The last experiment was designed to examine the influence of above-mentioned chronic CCAs administration on the acquisition and consolidation of memory-related responses induced by an acute nicotine injection. For this purpose, verapamil (2.5 mg/kg, i.p.), amlodipine (2.5 mg/kg, i.p.), or saline were administered for 13 days. On the 14th day, some animals were subjected to verapamil (2.5 mg/kg, i.p.), amlodipine (2.5 mg/kg, i.p.), or saline, 15 min prior to acute nicotine (0.035 mg/kg, s.c.) administration. Then, the mice were tested 30 min later and retested after 24 h (memory acquisition) in the mEPM test. The remaining group of mice was injected as described above, but immediately after the first trial. These animals were then retested after 24 h (memory consolidation).

Statistics

The data were expressed as the means ± SEM. For the mEPM test, we measured TL, i.e., the time necessary for the mice to move from the open arm to either of the enclosed arms. The statistical analyses were performed using the one-way analyses of variance (ANOVA). A post hoc comparison of means was carried out using Tukey’s test for multiple comparisons, when appropriate. The data were considered statistically significant at a confidence limit of P < 0.05.

Results

Across all experiments, the time (in seconds) that each mouse took to move from the open arm to either of the enclosed arms on the first trial (pretest), i.e., TL1, did not significantly differ among groups. Moreover, nicotine, CCAs or bupropion administered before this first trial had no influence on TL1 values across experiments (Table 1).

Table 1 Effects of acute nicotine, bupropion, CCAs, or saline injection on the transfer latency to the enclosed arm on the first trial (TL1) using the mEPM test in mice

Influence of acute nicotine, CCAs, or bupropion administration on memory-related processes in the mEPM model in mice

One-way ANOVA revealed that acute s.c. doses of nicotine (0.0175, 0.035, 0.175, or 0.35 mg/kg) and acute i.p. doses of CCAs used, i.e., amlodipine, flunarizine, nimodipine, nicardipine, verapamil, diltiazem (2.5–20 mg/kg), or bupropion (10–40 mg/kg) had a statistically significant effect on TL2 values [F(31,308) = 6.103; P < 0.0001], with respect to memory acquisition during the retention trial. Indeed, post hoc Tukey’s test revealed that the mice treated with nicotine (0.035 and 0.175 mg/kg), amlodipine (5, 10, and 20 mg/kg), nicardipine (5, 10, and 20 mg/kg), and flunarizine (20 mg/kg) significantly decreased TL2 values compared with saline-treated mice, indicating that these compounds improved memory and learning acquisition processes (P < 0.05 for nicardipine and flunarizine; P < 0.001 for nicotine and amlodipine; Table 2).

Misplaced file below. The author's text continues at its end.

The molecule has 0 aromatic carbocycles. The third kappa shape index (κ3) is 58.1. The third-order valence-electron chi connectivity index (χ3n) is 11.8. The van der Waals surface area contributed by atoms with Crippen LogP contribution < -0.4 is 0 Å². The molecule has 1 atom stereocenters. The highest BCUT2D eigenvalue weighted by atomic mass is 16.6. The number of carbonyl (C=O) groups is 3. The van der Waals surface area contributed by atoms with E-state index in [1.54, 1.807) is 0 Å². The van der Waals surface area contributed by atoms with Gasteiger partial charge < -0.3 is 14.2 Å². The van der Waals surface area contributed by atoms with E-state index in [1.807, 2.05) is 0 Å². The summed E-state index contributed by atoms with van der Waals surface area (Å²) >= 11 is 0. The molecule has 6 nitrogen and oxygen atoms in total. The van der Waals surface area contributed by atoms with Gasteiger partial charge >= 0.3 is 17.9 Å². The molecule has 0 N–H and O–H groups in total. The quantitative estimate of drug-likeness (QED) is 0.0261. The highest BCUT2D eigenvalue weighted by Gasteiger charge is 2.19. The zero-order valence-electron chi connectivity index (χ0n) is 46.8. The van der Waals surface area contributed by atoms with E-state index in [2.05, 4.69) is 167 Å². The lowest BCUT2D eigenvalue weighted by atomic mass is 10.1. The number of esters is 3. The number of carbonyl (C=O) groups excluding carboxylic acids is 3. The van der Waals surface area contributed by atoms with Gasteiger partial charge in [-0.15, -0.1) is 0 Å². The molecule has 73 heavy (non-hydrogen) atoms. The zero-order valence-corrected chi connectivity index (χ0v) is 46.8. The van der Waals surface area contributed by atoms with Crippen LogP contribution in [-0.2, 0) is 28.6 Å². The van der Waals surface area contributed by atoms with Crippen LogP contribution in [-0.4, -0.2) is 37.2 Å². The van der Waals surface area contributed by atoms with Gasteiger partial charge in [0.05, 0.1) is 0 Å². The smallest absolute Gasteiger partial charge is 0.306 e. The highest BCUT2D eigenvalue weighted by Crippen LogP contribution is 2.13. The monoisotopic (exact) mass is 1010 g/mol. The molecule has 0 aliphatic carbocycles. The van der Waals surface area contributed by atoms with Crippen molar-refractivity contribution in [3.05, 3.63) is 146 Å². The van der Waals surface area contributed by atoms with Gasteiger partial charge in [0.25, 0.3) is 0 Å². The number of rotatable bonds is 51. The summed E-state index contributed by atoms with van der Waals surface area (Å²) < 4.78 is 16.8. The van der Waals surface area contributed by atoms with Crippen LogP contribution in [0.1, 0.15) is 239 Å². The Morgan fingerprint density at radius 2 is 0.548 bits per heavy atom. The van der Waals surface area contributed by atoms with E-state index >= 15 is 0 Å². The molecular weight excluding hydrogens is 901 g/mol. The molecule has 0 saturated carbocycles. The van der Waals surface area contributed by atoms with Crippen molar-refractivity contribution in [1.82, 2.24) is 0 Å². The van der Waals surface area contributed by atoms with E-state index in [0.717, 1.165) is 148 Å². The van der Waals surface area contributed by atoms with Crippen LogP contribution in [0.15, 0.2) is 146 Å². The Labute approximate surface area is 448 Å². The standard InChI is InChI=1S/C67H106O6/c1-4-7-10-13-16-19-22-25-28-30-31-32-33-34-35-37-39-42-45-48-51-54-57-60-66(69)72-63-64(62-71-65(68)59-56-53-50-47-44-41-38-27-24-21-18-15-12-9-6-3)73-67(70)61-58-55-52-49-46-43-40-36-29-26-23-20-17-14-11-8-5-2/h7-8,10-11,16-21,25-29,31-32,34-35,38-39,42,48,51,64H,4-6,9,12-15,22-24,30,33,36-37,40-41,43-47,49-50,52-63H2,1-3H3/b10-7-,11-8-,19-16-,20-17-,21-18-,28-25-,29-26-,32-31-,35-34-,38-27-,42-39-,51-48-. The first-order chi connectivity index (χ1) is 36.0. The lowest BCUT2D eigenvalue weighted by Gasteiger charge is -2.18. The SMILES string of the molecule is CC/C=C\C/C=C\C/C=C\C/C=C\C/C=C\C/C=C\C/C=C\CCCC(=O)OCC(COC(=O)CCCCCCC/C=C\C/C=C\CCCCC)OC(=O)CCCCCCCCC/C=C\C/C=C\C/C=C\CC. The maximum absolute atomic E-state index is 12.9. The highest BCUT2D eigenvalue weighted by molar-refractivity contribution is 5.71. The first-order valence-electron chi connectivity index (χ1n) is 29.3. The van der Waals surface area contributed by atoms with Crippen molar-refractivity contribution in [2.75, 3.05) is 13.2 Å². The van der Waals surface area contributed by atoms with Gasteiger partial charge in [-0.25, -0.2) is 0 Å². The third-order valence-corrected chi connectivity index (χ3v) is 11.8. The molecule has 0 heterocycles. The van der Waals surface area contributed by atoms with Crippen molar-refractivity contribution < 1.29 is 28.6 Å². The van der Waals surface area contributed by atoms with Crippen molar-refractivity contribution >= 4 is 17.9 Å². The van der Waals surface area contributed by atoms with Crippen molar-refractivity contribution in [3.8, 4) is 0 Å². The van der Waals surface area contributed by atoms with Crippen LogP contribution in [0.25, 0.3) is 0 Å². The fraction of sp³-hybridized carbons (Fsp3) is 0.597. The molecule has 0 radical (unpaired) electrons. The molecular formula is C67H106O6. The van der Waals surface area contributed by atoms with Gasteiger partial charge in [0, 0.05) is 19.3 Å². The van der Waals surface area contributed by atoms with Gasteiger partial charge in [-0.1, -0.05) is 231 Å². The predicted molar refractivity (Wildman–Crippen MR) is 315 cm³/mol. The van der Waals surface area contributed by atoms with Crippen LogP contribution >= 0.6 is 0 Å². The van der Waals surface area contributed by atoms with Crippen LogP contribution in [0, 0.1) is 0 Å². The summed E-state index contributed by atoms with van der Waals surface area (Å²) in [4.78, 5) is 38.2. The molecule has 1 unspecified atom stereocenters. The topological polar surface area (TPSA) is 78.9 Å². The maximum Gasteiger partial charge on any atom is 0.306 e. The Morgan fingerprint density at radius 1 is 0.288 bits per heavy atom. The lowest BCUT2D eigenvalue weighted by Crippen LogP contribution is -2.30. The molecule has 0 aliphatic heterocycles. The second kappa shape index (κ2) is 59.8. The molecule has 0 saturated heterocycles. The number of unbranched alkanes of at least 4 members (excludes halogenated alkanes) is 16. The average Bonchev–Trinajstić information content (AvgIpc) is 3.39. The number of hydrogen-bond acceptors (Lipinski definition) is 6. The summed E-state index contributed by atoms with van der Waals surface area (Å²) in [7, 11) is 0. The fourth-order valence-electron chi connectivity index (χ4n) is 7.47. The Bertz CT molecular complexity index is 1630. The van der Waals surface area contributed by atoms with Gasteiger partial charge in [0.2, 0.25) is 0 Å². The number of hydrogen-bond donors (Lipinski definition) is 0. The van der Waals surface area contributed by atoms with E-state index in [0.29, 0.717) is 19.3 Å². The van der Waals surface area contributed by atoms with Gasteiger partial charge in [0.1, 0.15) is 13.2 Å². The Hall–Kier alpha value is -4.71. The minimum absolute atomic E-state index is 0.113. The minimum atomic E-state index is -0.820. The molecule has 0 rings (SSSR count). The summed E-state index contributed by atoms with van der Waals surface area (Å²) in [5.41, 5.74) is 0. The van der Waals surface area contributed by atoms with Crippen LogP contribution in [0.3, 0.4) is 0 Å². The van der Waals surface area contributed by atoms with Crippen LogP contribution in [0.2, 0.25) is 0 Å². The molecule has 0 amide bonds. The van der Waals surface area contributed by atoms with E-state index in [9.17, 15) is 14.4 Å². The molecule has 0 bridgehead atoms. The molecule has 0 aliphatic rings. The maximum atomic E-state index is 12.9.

Table 2 Effects of acute nicotine, bupropion, CCAs, or saline injection on the transfer latency to the enclosed arm in the acquisition trial using the mEPM test in mice

Similarly, for memory consolidation during the retention trial, the mice receiving acute s.c. doses of nicotine (0.0175, 0.035, 0.175, or 0.35 mg/kg) and acute i.p. doses of CCAs used, i.e., amlodipine, flunarizine, nimodipine, nicardipine, verapamil, diltiazem (2.5–20 mg/kg), or bupropion (10–40 mg/kg) had a statistically significant effect on TL2 values [F(31,308) = 4.660; P < 0.0001]. Indeed, post hoc Tukey’s test revealed that the mice treated with nicotine (0.035 and 0.175 mg/kg), amlodipine (5, 10, and 20 mg/kg), nimodipine (20 mg/kg), nifedipine (10 and 20 mg/kg), and verapamil (5 and 10 mg/kg) significantly decreased TL2 values compared with saline-treated mice, indicating that these compounds improved memory and learning consolidation processes (P < 0.05 for nicotine and amlodipine 10 mg/kg; P < 0.01 for nimodipine, nifedipine, verapamil, and amlodipine 5 and 20 mg/kg; Table 3).

Table 3 Effects of an acute nicotine, bupropion, CCAs, or saline injection on the transfer latency to the enclosed arm in the consolidation trial using the mEPM test in mice

Influence of acute CCAs or bupropion administration on memory-related responses induced by an acute nicotine using the mEPM model in mice

Figure 1a shows the effect of pretraining of flunarizine (5 mg/kg), nicardipine (2.5 mg/kg), amlodipine (2.5 mg/kg), verapamil (2.5 mg/kg), or bupropion (10 and 20 mg/kg), i.p., on the improvement of memory acquisition induced by nicotine (0.035 mg/kg, s.c.) injection. One-way ANOVA revealed that there was a statistically significant effect [F(6,63) = 3.905, P = 0.0022], with respect to memory acquisition during the retention trial. In this experiment, flunarizine, nicardipine, amlodipine, verapamil, and bupropion, at the subthresold doses, significantly reversed the improvement of memory provoked by an acute injection of nicotine, thus resulting in an increased TL2 time compared to the nicotine-treated group (P < 0.05 for nicardipine, verapamil, and bupropion 10 mg/kg; P < 0.01 for bupropion 20 mg/kg; P < 0.001 for flunarizine and amlodipine, Tukey’s test; Fig. 1a).